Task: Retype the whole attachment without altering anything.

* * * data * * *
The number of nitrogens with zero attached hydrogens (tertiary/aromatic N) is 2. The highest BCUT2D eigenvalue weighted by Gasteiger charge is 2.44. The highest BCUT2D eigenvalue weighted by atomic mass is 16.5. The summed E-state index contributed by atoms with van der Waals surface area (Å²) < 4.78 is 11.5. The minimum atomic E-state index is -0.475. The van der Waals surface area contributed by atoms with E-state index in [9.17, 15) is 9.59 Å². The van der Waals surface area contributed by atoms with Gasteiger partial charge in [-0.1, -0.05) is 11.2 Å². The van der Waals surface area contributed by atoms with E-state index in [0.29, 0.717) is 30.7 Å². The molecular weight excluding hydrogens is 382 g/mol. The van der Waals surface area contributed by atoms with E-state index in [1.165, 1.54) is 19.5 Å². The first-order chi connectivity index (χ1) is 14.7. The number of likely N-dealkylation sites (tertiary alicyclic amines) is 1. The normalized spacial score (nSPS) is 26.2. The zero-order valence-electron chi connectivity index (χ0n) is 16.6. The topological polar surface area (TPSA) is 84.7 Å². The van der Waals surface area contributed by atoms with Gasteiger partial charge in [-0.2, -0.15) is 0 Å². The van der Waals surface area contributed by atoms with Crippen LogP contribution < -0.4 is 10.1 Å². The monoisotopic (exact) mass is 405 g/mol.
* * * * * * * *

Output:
The number of nitrogens with zero attached hydrogens (tertiary/aromatic N) is 2. The highest BCUT2D eigenvalue weighted by Gasteiger charge is 2.44. The highest BCUT2D eigenvalue weighted by atomic mass is 16.5. The summed E-state index contributed by atoms with van der Waals surface area (Å²) < 4.78 is 11.5. The minimum atomic E-state index is -0.475. The van der Waals surface area contributed by atoms with E-state index in [9.17, 15) is 9.59 Å². The van der Waals surface area contributed by atoms with Gasteiger partial charge in [-0.1, -0.05) is 11.2 Å². The van der Waals surface area contributed by atoms with E-state index in [0.29, 0.717) is 30.7 Å². The molecular weight excluding hydrogens is 382 g/mol. The van der Waals surface area contributed by atoms with E-state index in [1.165, 1.54) is 19.5 Å². The first-order chi connectivity index (χ1) is 14.7. The number of likely N-dealkylation sites (tertiary alicyclic amines) is 1. The normalized spacial score (nSPS) is 26.2. The zero-order valence-electron chi connectivity index (χ0n) is 16.6. The topological polar surface area (TPSA) is 84.7 Å². The van der Waals surface area contributed by atoms with Gasteiger partial charge in [-0.2, -0.15) is 0 Å². The van der Waals surface area contributed by atoms with Crippen LogP contribution < -0.4 is 10.1 Å². The monoisotopic (exact) mass is 405 g/mol.